In April of 2010, author Tim Forbes embarked on a one-year “sports walkabout” that took him across the country to 100 sporting events involving 50 completely different sports. Why? Well, it’s complicated. His journey and ultimate discoveries about the true value of sports were published in the book “It’s Game Time Somewhere” (Bascom Hill Publishing, 2013).
California, as you may know, is a big state. Many Californians, in fact, think it’s ungovernable as a single entity; it’s just too vast a geographic area, with too diverse a population and economy base.
With that in mind, it was a display of positively Solomon-esque wisdom when the governing body of high school sports in the Golden State, the California Interscholastic Federation, created ten regional Sections, each independent of the others, and each comprising a territory that’s more or less the equivalent of a separate state. Which makes, for many high school athletes, a Section Championship the pinnacle of success. See how that works?
And thus was I able to employ the basic sports fan algorithm, “Championship = Drama,” to talk The Bird into accompanying me on a 45-minute pilgrimage to Cypress College, the site of the CIF Southern Section Boys Volleyball Championships.
From a pure viewing perspective, especially if you are a partisan fan, I propose that there is no better sport than volleyball. I offer as evidence the relative time spans that elapse between “fan outburst moments” in most spectator sports.
In baseball, soccer, and hockey, for example, there are often lengthy periods of time between occurrences that evoke almost involuntary expressions of either momentary joy or disappointment. In football, the potential exists on almost every snap…but often there are interminable dead spots in between those snaps. As is the case with basketball and its foul shots, time-outs, and various other stoppages in play.
At a volleyball match though, if you look away for a moment there’s a better than even chance you’ll miss seeing something fairly remarkable. So volleyball fans don’t. They’re engaged throughout, which creates a fast-paced, fun environment. And with a championship on the line, a volleyball match is pretty much a consistent rolling wave of crowd roars.
We arrived on campus just as the Division 4 Championship game was beginning, and those roars from could be heard loud and clear while walking across the quad from the parking lot. Entering the building was like walking into a vortex of sound. It was a wonderful reminder of just how loud a small gym can get.
Once settled into our old-school wooden bleacher seats, it was easy to get right into rooting mode, for one of the Division 4 finalists was South Torrance High. And while I don’t track these things closely, my crack inductive reasoning tells me that since the school is located next door to the plaza where we do our grocery shopping, I’m pretty sure that if we had kids, they would attend South. So “our” local school was in the championship game. Better yet, they were healthy underdogs to El Segundo, the team that had beaten them twice that season. Enough potential drama? Well add another layer of passion to the atmosphere, because neither team had ever won a CIF Section Volleyball Championship. I could feel butterflies as the action began to unfold; then again, I care deeply whether or not the animated catsup bottle wins the condiments race on the Angels Stadium scoreboard.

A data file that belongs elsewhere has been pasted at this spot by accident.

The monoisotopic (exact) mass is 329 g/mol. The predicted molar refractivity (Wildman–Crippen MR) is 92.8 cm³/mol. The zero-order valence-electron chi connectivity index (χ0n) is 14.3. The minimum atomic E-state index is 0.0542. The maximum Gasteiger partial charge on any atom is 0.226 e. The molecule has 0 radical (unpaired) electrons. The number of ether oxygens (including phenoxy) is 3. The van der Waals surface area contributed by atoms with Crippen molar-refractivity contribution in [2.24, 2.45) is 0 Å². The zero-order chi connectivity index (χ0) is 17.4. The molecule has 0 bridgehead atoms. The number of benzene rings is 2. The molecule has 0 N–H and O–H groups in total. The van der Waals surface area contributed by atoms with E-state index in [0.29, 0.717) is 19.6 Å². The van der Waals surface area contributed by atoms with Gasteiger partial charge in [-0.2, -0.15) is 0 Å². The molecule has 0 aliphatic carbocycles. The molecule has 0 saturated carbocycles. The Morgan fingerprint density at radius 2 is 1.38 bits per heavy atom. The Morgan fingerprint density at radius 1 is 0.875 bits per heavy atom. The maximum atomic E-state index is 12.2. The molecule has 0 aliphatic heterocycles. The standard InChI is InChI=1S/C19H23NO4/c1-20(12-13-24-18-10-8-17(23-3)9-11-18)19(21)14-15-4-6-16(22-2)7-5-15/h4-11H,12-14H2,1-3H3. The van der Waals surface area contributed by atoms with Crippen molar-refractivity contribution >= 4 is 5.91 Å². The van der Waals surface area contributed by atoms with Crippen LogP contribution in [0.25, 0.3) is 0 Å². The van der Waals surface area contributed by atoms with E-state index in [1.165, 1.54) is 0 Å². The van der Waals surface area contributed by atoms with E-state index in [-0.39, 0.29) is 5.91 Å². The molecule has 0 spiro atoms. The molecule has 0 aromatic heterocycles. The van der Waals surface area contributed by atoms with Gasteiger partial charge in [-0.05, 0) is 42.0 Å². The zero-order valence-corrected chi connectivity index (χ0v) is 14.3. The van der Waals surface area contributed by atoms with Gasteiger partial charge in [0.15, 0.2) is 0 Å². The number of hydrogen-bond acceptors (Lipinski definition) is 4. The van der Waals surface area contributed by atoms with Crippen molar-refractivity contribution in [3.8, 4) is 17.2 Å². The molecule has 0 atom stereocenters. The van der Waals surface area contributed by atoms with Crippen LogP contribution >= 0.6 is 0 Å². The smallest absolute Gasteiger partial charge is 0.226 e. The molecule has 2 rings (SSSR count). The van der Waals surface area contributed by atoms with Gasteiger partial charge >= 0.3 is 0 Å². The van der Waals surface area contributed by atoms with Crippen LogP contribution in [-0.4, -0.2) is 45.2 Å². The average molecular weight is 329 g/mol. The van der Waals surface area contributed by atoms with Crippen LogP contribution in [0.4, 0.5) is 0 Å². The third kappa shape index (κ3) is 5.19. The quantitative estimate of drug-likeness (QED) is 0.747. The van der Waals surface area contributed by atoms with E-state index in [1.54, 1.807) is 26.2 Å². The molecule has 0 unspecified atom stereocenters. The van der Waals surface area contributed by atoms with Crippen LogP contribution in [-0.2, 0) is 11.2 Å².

The El Segundo team and its following was straight out of central casting for Friday Night Lights—big-hearted working-class types with hearts worn on their sleeves. The coaches wore jeans, sneakers, and ball caps, looking every bit as is they’d come directly from their shift with the volunteer fire department. There was even a requisite contingent of the town Tough Guys, on hand because one of their own was on the team now playing for that coveted first title. In sum, you couldn’t help but love these guys. Unless they were playing against you. Then, of course, they were a bunch of thugs.
Torrance South clearly over-achieved early on, barely losing the first game and pulling ahead at one point in the second. Drunk on momentary success, the South fans started up the dreaded “O-ver-RAT-ed” chant. Sitting near the El Segundo bench as we were, I just knew that this cheering decision was going to end badly for them. And sure enough, it went on to define the high water mark in South’s pursuit of a title. El Segundo started clicking on all of the cylinders that had propelled them to their evidently “CORRECT-ly-RAT-ed” #1 status, and dispatched South in three straight games to claim the championship.
The post-game celebration was the sweet province of a first-time winner. Enveloped in the pure joy of their accomplishment, nobody wanted to leave the court—not after the award ceremony, not even after the mosh-pit celebration with their fans. There’s nothing in sports quite like a good post-Huge Win milling about.
We heading out for a quick bite before the Division 1 Championship game, and in so doing were treated to the finishing touches on the whole Friday Night Lights scenario when we were passed by a ragged convertible full of the victorious El Segundo players—still in uniform, and with at least one player smoking a cigarette. I can’t be sure, but I think I saw Dillon High School fullback Tim Riggins riding shotgun.